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19/01/2006 - New Glioma research incorrectly dismisses Mobile Phone Usage

New Mobile Phone Use and Glioma paper
Hepworth SJ, et al, Mobile phone use and risk of glioma in adults: case-control study
BMJ Online First, 20th January 2006

This paper and its accompanying Press Release make the following claim without appropriate justification: "Use of a mobile phone, either in the short or medium term, is not associated with an increased risk of glioma." (Abstract Conclusions)

It is Powerwatch's view that this is a highly misleading claim, either through a deliberate and politically motivated attempt to spin the information towards a set goal, or due to incompetent assessment of the results in the report.

The study does, indeed, find that result for the gliomas studied - but the sample used excluded a large majority of the high grade (fast growing) glioma cases because: "We interviewed 51% of those patients with glioma who were eligible, mainly because rapid death prevented us from approaching all of them." (Discussion - Potential Bias, Paragraph 1)

They continue: "As early death is most likely in patients with high grade tumours, it is not surprising that participation rates were higher in those with low grade tumours. A bias in these results would occur only if mobile phone use was related to severity of tumour, which was not supported by our analysis, where odds ratios for mobile phone use showed no increased risk for high or low grade tumours." It is equally misleading here to state "which was not supported by our analysis" when they do not in fact present any analysis for mobile phone usage differences between the cases with low-grade and high-grade gliomas. Also, although they admit to not having a representative number of high-grade gliomas, they do not provide any case numbers for the two groups. Once again, this can only be due to either an ulterior motive or incompetence, as the only reasonable conclusion in this respect would be to say "due to the small number of high grade cases in our study, we cannot assess the effect of mobile phone usage on high grade gliomas".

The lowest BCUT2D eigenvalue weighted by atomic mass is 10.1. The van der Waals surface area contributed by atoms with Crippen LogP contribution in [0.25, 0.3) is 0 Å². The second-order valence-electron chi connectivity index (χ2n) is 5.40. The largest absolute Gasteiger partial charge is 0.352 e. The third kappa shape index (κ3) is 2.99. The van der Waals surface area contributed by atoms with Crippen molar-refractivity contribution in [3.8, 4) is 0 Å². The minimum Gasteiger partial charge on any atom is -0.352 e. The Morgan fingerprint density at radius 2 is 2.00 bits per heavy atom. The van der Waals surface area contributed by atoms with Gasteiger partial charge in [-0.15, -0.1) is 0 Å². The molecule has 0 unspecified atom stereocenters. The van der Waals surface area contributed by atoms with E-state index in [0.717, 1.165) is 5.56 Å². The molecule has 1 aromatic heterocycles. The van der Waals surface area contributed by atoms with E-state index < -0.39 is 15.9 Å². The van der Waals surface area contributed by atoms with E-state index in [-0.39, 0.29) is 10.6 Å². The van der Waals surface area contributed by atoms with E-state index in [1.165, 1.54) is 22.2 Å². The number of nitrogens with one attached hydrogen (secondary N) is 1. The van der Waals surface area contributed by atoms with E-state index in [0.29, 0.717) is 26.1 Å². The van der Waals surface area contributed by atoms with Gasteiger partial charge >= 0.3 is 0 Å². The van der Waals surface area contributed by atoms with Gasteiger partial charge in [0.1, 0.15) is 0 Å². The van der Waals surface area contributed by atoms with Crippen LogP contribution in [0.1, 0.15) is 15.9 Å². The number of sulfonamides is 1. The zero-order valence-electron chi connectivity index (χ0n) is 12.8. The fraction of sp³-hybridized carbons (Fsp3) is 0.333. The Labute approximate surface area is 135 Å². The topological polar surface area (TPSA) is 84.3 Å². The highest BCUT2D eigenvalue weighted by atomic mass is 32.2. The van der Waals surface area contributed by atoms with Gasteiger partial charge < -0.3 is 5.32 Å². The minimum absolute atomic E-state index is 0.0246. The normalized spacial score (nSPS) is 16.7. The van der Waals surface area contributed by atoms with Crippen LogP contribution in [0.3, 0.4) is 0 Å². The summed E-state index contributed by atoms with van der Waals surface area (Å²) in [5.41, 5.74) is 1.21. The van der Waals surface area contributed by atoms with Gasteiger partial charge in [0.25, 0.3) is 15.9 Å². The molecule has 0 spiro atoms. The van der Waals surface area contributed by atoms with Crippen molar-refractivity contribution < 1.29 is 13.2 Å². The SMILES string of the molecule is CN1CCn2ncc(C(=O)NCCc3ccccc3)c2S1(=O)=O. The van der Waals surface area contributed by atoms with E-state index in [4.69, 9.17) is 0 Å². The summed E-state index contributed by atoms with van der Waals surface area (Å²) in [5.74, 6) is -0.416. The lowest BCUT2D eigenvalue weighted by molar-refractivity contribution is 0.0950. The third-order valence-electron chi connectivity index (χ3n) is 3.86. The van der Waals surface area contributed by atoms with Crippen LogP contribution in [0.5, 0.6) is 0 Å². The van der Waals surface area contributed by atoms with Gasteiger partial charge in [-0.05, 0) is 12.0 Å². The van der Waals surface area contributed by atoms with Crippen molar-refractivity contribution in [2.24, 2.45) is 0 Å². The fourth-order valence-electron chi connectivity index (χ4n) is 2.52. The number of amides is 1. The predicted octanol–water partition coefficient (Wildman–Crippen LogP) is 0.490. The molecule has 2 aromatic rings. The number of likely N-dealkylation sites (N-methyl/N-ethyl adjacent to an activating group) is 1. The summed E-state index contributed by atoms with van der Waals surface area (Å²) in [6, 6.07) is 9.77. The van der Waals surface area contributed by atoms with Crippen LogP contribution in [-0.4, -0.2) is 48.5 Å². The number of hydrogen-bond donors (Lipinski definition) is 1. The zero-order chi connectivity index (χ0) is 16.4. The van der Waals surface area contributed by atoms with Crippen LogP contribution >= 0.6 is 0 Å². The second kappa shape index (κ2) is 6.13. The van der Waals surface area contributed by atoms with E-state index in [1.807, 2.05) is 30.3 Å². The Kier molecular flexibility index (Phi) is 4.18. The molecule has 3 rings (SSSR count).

Simplistically, in middle-age adults, about 50% of gliomas are low grade and 50% are high grade. Most high grade gliomas are fast growing and fatal within a few years. As they only included 51% of possible cases, and admit that there was a strong bias (chi2 p=0.001) towards low grade tumours, then we are left to assume that they had, in fact, very few high grade glioma cases. In which case, this is further evidence that they have no scientific justification for commenting on either high grade gliomas or gliomas as a whole. Without research to suggest otherwise, it is perfectly plausible to suggest that mobile phone usage may have a large impact on high grade glioma cases that were in the 49% of cases omitted.

It is very disappointing that these well-respected scientists can draw such badly justified conclusions from their research. Had this study limited its conclusions to the results found from the available cases, and commented that no conclusions can be drawn about the cause of approximately half of all gliomas, the study would have been fine. As it is, it presents a highly misleading overall picture, and may make it harder to get funding to look into causes of high grade gliomas, about which there is still little known. One can only hope that the conclusions are down to an incompetent misrepresentation as opposed to a more sinister motivation.

As high grade gliomas seem to be fatal within a short time of diagnosis, it is clear that a prospective study is now needed that will record details of cases as they are diagnosed.

Alasdair Philips
Director of Powerwatch